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Risk of nuclear disaster at Faslane shiplift

ImageFolllowing a Freedom of Information request from Scottish CND the Ministry of Defence have released risk assessments for a major nuclear accident on the shiplift at Faslane.   The heavily redacted internal reports say that the risk is "close to the tolerability criterion level".

In November 2007 Scottish CND requested copies of two risk assessments carried out into the dangers from a major accident involving a Trident submarine in the Faslane Shiplift which had been published in 2000.  After a long delay the reports were recently released, however all the probability figures have been redacted from the documents.

This was reported by Rob Edwards in the Sunday Herald on 30 August 2009.

The documents were a Radiological Probabilistic Risk Assessement and an Accident Probability Assessment with a Fault Tree Annex.  A 2003 review of these documents by Atkins had been released to Scottish CND in 2007 under Freedom of Information legislation.  The Atkins review revealed a number of shortcomings.

Below are some comments on the content of the assessments:


A Radiological Probabilistic Risk Assessment of the Faslane shiplift for Vanguard class submarines with Strategic Weapon System embarked.  (Atomic Weapons Establishment, November 2000)

This is an analysis of the effect of all the missiles detonating and dispersing the plutonium from all the warheads on a submarine.  The report has a list of assumption which include:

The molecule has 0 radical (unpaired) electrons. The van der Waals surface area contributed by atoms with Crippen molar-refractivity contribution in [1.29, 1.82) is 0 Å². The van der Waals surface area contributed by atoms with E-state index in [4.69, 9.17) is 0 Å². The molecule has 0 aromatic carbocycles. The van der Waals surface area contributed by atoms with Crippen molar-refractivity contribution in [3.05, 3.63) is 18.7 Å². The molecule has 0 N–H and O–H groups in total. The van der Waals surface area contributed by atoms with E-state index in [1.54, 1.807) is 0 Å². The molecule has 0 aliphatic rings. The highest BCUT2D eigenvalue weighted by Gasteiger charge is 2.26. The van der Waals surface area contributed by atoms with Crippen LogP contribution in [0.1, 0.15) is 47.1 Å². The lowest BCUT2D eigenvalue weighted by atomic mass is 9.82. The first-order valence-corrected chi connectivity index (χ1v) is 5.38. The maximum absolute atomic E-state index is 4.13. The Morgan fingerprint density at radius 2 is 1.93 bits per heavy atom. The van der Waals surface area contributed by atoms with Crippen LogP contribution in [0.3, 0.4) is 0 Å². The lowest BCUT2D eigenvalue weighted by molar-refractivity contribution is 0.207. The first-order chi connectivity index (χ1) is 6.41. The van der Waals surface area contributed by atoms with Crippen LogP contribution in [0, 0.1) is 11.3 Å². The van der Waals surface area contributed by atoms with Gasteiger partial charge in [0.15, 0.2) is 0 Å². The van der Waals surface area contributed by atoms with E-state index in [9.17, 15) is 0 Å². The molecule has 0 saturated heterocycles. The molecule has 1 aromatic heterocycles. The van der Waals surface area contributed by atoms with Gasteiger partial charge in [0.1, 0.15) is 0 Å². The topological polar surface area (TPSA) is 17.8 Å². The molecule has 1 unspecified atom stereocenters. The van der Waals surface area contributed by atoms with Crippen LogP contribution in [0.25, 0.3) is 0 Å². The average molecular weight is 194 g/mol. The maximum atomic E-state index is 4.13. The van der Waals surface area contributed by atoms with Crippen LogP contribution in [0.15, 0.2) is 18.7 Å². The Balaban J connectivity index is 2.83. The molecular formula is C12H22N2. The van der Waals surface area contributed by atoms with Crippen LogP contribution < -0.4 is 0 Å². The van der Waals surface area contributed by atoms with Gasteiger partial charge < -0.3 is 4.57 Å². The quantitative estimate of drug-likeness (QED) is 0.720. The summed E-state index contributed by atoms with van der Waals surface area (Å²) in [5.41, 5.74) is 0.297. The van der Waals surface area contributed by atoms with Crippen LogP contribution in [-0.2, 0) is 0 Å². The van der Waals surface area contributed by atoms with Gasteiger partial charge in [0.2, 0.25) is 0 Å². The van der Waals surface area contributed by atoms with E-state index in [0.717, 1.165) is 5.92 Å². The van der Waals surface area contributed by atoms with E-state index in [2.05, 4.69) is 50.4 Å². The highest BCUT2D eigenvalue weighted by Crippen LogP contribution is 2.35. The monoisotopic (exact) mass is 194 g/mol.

“The quantity of Pu and explosive used in the assessment was based on the assumption that an SSBN has xx RBSs (A or C) fitted and that there are xx missiles with xx tonnes TNT equivalent explosive”

“all xx missiles detonate resulting in the dispersion of xx RBAs worth of plutonium”

“If an RBA is insulted the high explosive (HE) will detonate with a probability of unity”

[RBA is Reentry Body Assembly, ie warhead.]

Three criteria are considered – Individual Fatality, Societal Fatality and Societal Contamination.  Of these it would appear that the one where the risk comes closes to the criterion is Societal Contamination.

There is a table with three columns, for the three criteria, and four rows – single point estimate, optimistic estimate, best estimate and pessimistic estimate.

For Societal Contamination (SC) the optimistic estimate is “nearly two orders of magnitude below” the SC criterion, the  best estimate is ”approximately one order of magnitude below the SC criterion”, and the pessimistic estimate is above unity but “close to” the tolerability criterion for SC.

“The low values of the Compliance Factors (Societal Contamination) for the CESO(N) pessimistic case indicate that the risks are close to the tolerability criterion level; there is, therefore, a strong argument for ensuring that the risks are As Low As Reasonably Practical (ALARP)”

 [CESO(N) is the Chief Environment Safety Officer (Navy)]

This report refers to two types of RBAs - A and C.  This may be two different types of UK Trident warhead.

“The RBA-C is comparable to the RBA-A in reaction probabilities and consequences”

The reference could be to the full-yield and lower-yield warheads.  This study was looking at Pu release and the two types of warhead will have the same amount of Pu.  The naming suggests a third option, B, was also considered but not deployed.